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A table of Photosynthetic adaptations to variations inirradiance(light)

> Now I'm reading 4-5 w/g, overdriving bulbs to get the last lumen possible,
> etc. What happened - have modern plants developed light resistance somehow?
> Ah, progress.  Always "more is better". I long for the good old days.
> George Booth in Ft. Collins, CO (gbooth at frii dot com)

Well more light does not equate better growth in some/numerous cases.
Most folks will find that 2 watts a gallon will do the trick for about any
tank set up unless the tank is real deep etc. I like the growth of many
plants better at lower light values. Things tend to be a bit more flexible
concerning dosing (and mental forgetfulness--"did I add the PO4 yesterday or
was it the day before?"_).

I have some very high light tanks and wanted to see how lighting affects
uptake rates. From these high light tanks I can then come back to a lower
lighting tank and optimize nutrient levels better now knowing what goes on
if things are sped up at a higher rate. It was harder to see the pattern at
lower light and the uptake. But equating the higher light as the same except
higher uptake is not a complete argument but I think it's telling enough to
make the assumption here for our purposes.

From that higher light dosing, I've found that at lower lighting(say 2
watt/gal), I can maintain these same high light nutrient levels(CO2, traces,
NPK etc) but at low lighting and get excellent growth across the board.

Uptake is slower, I'll dose 1x a week instead of 2-3 times a week for
But the maintained levels are the same.
NO3 still 5-10ppm
PO4 1ppm
Lots of traces(I do add this one 2x a week still)
CO2 20-30ppm
This yields very very little algae(less than the high light) but very lush

If you consider lower light shade leaves/plants versus sun leaves/plants,
some interesting comparisons appear. (Sun and shade leaves can occur on the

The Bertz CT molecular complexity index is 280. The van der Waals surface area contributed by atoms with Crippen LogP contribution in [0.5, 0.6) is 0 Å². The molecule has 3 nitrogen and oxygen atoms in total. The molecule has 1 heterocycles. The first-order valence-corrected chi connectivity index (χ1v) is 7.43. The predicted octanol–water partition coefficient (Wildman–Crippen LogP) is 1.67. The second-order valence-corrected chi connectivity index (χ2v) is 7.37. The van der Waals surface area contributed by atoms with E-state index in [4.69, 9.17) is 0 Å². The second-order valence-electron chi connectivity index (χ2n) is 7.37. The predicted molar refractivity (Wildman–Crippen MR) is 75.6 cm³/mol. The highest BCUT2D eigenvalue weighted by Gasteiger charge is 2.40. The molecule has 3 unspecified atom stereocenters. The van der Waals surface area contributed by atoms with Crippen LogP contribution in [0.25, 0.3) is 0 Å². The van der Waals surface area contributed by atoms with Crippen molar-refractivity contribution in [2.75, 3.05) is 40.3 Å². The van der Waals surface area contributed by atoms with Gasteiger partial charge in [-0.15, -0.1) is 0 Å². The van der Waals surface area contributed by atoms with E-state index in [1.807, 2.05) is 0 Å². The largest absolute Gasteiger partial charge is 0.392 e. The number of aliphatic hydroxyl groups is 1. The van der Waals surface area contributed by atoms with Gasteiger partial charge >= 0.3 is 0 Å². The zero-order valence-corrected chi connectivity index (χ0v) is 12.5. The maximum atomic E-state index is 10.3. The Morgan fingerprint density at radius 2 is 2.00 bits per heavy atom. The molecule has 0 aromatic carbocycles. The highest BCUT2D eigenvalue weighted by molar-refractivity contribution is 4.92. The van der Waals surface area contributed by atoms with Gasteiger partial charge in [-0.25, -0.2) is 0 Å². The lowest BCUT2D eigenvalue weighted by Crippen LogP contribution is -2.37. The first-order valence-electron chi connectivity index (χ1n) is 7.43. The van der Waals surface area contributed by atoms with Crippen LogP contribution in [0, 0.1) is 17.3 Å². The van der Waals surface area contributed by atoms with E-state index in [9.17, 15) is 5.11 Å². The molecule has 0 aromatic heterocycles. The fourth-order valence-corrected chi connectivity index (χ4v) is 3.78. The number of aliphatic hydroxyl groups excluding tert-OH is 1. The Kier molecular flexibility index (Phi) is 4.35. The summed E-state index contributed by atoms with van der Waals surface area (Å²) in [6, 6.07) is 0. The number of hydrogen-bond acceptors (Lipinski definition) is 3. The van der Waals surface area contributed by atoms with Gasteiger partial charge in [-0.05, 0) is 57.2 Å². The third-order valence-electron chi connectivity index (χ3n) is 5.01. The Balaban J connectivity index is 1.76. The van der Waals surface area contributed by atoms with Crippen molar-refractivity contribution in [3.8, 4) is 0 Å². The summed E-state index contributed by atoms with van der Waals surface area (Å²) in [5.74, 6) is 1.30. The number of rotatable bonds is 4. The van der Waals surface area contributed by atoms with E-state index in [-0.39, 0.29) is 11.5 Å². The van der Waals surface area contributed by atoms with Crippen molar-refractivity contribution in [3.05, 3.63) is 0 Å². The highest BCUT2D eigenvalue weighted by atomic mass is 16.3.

same plant- we commonly refer to sun as a high light plant and the shade as
a low light plant- sometimes a plants starts off a sun plants and slowly
over the course of the season gets shaded and becomes a shade plant etc)

Some terms can be looked up if folks are unfamiliar with these
units/measures etc. It should be noted that this is for general plant
physiology, note specifically aquatic plants. (From Mahall 2002)

Characteristic:       Low light:          High light:

Irradiance at
light compensation*    low(.5-2)            high(50-100)

Irradiance at
light saturation       low(10)             high(1500-2000)

Rates of dark      
respiration              low                 high

Quantum yield           same or high       same or low

Leaf thickness         thin                 thick

Number of stomata       low                 high

Stomatal conductance    low                 high

Thylakoids/granum       many(100-200)      few (5-10)

Orientation of grana    random             horizontal

Photosynthetic e.t.
components per unit     small               high

Chl a/b                 low(2.5)           high (4)

Total Chl 
unit area               low                high

Total Chl          
unit leaf weight        high               low

Chl/photosynthetic      higher             lower

Soluble protein
(Rubisco) per unit
leaf weight or area     low                high(10X)

Rubisco activity
per area, weight or     low                high(4X)

Photosynthate leaked    low                high
into environment

Basically at lower light, plants are more efficient. Photoxidation is less a
problem, the plant has more time to relocate nutrients from old tissue to
new tissue or from root to shoot. Leaf area generally increases, less
nutrients are required to run photosynthesis, less proteins, enzymes etc to
grow. The plant afford to wasteful at higher light, but if things fall below
the light compensation point, the plants will die. PCP is where the quatum
yield is less than respiration. Intake of the "plant's food" is less than
the energy/maintenance requirements of the plant.

It makes sense not to have all this extra photosynthetic machinery hanging
around if there's not the light to run it. It takes a lot more energy to
maintain all that machinery. If the plant has only a small efficient
photosynthetic machine, it won't need to allocate the respiration /
photosynthate to maintenance. Growth is slower but less wasteful.

Considering electrical cost(some of us are sensitive to this issue),
efficient use of lighting, since it's often the biggest source of electrical
usage, is not a bad goal to consider.

Better nicer growth, less algae problems, lazy dosing, less pruning etc may
be something many are looking for. Lower electrical cost certainly are for

Tom Barr